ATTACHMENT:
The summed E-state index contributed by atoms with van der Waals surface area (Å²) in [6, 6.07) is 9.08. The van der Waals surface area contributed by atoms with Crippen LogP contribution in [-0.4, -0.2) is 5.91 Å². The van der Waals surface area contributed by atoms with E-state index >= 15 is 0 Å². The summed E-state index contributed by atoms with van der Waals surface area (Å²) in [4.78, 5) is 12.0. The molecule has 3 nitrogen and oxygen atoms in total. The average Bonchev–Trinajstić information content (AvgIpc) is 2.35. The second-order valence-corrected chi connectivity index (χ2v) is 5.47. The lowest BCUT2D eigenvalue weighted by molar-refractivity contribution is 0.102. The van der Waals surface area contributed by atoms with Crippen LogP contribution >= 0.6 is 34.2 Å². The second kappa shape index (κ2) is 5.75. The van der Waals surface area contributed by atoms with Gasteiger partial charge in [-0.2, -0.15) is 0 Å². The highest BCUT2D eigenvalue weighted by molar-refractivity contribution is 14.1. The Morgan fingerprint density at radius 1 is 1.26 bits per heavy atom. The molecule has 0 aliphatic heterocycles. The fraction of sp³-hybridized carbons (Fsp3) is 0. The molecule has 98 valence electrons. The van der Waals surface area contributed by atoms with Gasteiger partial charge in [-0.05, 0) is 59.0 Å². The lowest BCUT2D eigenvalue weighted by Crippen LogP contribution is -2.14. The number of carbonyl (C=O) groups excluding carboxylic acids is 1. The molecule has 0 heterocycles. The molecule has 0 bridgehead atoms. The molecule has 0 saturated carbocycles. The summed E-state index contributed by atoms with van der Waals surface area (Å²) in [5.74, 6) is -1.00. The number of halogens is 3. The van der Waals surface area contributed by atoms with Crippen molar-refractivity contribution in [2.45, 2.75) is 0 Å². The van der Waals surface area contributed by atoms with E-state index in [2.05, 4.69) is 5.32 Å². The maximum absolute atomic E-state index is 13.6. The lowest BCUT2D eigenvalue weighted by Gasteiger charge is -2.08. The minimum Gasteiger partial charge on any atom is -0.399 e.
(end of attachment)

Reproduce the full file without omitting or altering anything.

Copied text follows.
The summed E-state index contributed by atoms with van der Waals surface area (Å²) in [6, 6.07) is 9.08. The van der Waals surface area contributed by atoms with Crippen LogP contribution in [-0.4, -0.2) is 5.91 Å². The van der Waals surface area contributed by atoms with E-state index >= 15 is 0 Å². The summed E-state index contributed by atoms with van der Waals surface area (Å²) in [4.78, 5) is 12.0. The molecule has 3 nitrogen and oxygen atoms in total. The average Bonchev–Trinajstić information content (AvgIpc) is 2.35. The second-order valence-corrected chi connectivity index (χ2v) is 5.47. The lowest BCUT2D eigenvalue weighted by molar-refractivity contribution is 0.102. The van der Waals surface area contributed by atoms with Crippen LogP contribution >= 0.6 is 34.2 Å². The second kappa shape index (κ2) is 5.75. The van der Waals surface area contributed by atoms with Gasteiger partial charge in [-0.2, -0.15) is 0 Å². The highest BCUT2D eigenvalue weighted by molar-refractivity contribution is 14.1. The Morgan fingerprint density at radius 1 is 1.26 bits per heavy atom. The molecule has 0 aliphatic heterocycles. The fraction of sp³-hybridized carbons (Fsp3) is 0. The molecule has 98 valence electrons. The van der Waals surface area contributed by atoms with Gasteiger partial charge in [-0.05, 0) is 59.0 Å². The lowest BCUT2D eigenvalue weighted by Crippen LogP contribution is -2.14. The number of carbonyl (C=O) groups excluding carboxylic acids is 1. The molecule has 0 heterocycles. The molecule has 0 bridgehead atoms. The molecule has 0 saturated carbocycles. The summed E-state index contributed by atoms with van der Waals surface area (Å²) in [5.74, 6) is -1.00. The number of halogens is 3. The van der Waals surface area contributed by atoms with Crippen molar-refractivity contribution in [2.45, 2.75) is 0 Å². The van der Waals surface area contributed by atoms with E-state index in [2.05, 4.69) is 5.32 Å². The maximum absolute atomic E-state index is 13.6. The lowest BCUT2D eigenvalue weighted by Gasteiger charge is -2.08. The minimum Gasteiger partial charge on any atom is -0.399 e.